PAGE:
A woman sports vintage Chinese fashion in the Forbidden City

Trey RatcliffA woman sports vintage Chinese fashion in the Forbidden City.

It’s easy to get insulated with green-talk: The climate’s warming, so ride your bike, take public transit, shop secondhand, grow your own food, etc. These topics get burped up in the sustainability bubble again and again. So it’s awesome when Normal People start taking note!

Case in point: an article yesterday on Collectors Weekly titled, “Could the Clothes on Your Back Halt Global Warming?” I wasn’t familiar with the site, but from a cursory glance, its writers are more familiar with the finer points of coin collecting and art deco than the recommended upper limit for atmospheric CO2.

And yet there it is, a detailed introduction to fashion’s planetary impact: Producing clothes takes huge amounts of resources; items are discarded too quickly; and all of this waste is contributing to climate change. Buying vintage not only addresses a fashionista’s need for novelty; it also saves water and cuts down on greenhouse-gassy energy and pesticide-reliant cotton.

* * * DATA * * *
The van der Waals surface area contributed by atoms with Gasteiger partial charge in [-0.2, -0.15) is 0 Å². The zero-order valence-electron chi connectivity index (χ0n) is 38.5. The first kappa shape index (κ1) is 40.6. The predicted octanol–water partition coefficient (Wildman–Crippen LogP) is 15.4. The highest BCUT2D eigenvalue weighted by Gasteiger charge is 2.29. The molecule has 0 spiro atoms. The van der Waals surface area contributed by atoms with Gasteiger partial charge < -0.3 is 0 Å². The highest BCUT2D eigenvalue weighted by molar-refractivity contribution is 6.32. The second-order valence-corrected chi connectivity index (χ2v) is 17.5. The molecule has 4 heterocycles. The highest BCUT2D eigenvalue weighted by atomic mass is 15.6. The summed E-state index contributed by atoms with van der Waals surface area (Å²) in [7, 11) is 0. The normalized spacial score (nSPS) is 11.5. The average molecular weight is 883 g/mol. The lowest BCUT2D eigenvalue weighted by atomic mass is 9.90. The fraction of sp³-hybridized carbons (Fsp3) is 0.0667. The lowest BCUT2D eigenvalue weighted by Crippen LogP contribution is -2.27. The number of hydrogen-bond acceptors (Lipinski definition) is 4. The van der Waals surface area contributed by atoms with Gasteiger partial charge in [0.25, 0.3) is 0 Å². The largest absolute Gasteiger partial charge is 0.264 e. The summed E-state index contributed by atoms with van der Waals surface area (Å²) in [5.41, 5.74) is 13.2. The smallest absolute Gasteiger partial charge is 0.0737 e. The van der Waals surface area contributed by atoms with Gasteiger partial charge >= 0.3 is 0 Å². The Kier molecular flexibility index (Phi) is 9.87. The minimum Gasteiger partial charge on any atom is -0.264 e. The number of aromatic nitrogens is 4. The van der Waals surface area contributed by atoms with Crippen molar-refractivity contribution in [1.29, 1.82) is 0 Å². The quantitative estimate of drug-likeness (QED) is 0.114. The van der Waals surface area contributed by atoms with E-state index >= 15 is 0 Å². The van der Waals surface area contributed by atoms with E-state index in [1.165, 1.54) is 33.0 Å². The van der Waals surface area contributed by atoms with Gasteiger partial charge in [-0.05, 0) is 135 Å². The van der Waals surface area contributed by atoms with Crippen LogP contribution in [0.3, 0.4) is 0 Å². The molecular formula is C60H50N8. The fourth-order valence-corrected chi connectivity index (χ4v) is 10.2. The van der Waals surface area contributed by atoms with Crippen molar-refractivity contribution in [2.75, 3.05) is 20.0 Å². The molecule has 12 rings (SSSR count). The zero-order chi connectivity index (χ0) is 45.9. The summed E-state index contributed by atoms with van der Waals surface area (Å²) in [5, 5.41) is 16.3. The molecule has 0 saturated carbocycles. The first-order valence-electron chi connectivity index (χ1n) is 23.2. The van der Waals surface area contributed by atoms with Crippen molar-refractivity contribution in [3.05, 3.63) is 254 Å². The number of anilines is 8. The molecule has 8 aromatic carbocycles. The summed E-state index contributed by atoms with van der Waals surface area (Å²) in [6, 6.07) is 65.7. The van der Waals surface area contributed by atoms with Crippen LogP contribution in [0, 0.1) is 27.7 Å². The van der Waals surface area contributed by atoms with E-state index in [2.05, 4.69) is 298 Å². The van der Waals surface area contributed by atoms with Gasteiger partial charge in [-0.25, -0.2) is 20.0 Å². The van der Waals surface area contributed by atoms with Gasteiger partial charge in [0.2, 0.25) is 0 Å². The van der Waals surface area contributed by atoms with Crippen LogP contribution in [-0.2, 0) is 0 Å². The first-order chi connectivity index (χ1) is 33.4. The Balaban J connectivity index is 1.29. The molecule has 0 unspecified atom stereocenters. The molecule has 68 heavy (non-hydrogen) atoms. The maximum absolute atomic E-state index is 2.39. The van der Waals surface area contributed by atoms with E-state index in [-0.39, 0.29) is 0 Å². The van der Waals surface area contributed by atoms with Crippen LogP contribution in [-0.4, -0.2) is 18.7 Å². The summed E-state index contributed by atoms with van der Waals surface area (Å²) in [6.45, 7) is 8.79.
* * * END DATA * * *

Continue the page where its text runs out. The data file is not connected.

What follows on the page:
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Plus, it’s one way to address fashion’s most pesky problem: fads. With the ’80s (or ’90s? I’ve lost track) coming back, Goodwill’s almost as likely to have high-waisted shorts and maxi skirts as Forever 21 — cheaper and sans guilt to boot.

Not that voracious style consumption is ever completely sustainable. As Collectors Weekly notes, “Even with all this [clothing] donating, the environmentally conscious residents of San Francisco put 4,500 pounds of fabric in the garbage an hour.”

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Collectors Weekly goes a lot more in depth — if you’re into sustainable fashion, it’s definitely worth a read. With any luck, thinking about the global implications of your outfit will be fashionable for a long time.